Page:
Today, Microsoft outlined the ways in which it is improving its Edge browser’s use of tracking prevention technologies.
“We are looking to strike a balance between blocking more types of trackers and maintaining compatibility on the web,” the Microsoft Edge team explained today. “We learned through experimentation that it is possible to manage these tradeoffs by relaxing tracking prevention for organizations with which a user has established a relationship.”
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Microsoft Edge’s tracking protection functionality is largely powered by the Disconnect tracking protection lists, but the firm has expanded into blocking new categories of trackers and it now blocks 25 percent more trackers than in the previous version. But the bigger change involves using on-device logic to determine the user’s engagement with any given site.
“By exempting sites and organizations that you have an ongoing and established relationship with from tracking prevention, we can ensure that the web services and applications you care about continue to work as you expect across the web,” the team says. “Leveraging site engagement also allows us to only unblock content that is likely to be important to you and reflects your current needs.”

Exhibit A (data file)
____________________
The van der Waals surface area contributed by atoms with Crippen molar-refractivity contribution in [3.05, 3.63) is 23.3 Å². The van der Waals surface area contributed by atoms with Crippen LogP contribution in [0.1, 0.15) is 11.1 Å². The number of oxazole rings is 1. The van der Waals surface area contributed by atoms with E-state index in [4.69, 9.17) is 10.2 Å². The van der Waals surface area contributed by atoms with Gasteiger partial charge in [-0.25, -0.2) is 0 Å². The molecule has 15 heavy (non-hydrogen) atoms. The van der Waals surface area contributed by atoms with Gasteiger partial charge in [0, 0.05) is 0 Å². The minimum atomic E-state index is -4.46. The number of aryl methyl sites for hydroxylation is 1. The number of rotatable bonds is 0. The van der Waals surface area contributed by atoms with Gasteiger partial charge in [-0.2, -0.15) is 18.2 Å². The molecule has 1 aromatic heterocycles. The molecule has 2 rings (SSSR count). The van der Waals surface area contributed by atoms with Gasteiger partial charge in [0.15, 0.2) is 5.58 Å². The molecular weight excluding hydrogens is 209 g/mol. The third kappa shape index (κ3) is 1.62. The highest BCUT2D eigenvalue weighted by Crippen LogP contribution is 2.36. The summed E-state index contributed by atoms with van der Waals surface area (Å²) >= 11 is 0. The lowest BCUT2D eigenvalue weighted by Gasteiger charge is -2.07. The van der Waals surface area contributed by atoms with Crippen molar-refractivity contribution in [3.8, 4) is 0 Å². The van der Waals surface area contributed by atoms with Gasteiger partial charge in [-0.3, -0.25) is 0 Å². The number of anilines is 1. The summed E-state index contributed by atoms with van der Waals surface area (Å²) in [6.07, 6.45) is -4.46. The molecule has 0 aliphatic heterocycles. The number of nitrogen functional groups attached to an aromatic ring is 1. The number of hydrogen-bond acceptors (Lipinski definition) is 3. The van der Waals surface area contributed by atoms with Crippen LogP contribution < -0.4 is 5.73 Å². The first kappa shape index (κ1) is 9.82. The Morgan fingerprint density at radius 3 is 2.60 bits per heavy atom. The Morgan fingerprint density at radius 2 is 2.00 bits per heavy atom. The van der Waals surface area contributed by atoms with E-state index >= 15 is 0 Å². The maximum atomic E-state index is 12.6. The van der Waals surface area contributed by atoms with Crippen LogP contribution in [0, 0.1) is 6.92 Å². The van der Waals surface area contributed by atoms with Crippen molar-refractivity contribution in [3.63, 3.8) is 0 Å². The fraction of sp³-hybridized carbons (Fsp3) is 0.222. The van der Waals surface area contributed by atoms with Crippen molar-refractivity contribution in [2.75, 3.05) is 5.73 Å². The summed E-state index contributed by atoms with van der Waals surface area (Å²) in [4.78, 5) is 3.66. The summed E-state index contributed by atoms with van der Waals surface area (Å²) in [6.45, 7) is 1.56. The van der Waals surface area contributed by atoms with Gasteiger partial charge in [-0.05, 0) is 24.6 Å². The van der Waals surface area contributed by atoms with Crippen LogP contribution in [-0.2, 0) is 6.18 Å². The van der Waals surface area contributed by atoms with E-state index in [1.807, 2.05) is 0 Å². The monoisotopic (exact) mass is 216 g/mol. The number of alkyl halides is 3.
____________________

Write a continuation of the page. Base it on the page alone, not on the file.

Microsoft is also making changes to how InPrivate windows and tabs work. Now, instead of always working in Strict mode, your tracking prevention settings will be carried over to InPrivate sessions as well.
Microsoft provides an interesting comparison of tracking protection in Edge 79 (the latest version) and Edge 78. But what I’d really like to see, of course, is how this compares to other browsers, like Brave, Firefox, and Safari. Perhaps we’ll see a third-party rating of this functionality soon.
<p>"relaxing tracking prevention for organizations with which a user has established a relationship”</p><p><br></p><p>So, in other words, invasive trackers from Microsoft (and their paying customers) will be allowed.</p><p><br></p><p>Some "protection" <em>that</em> is. </p>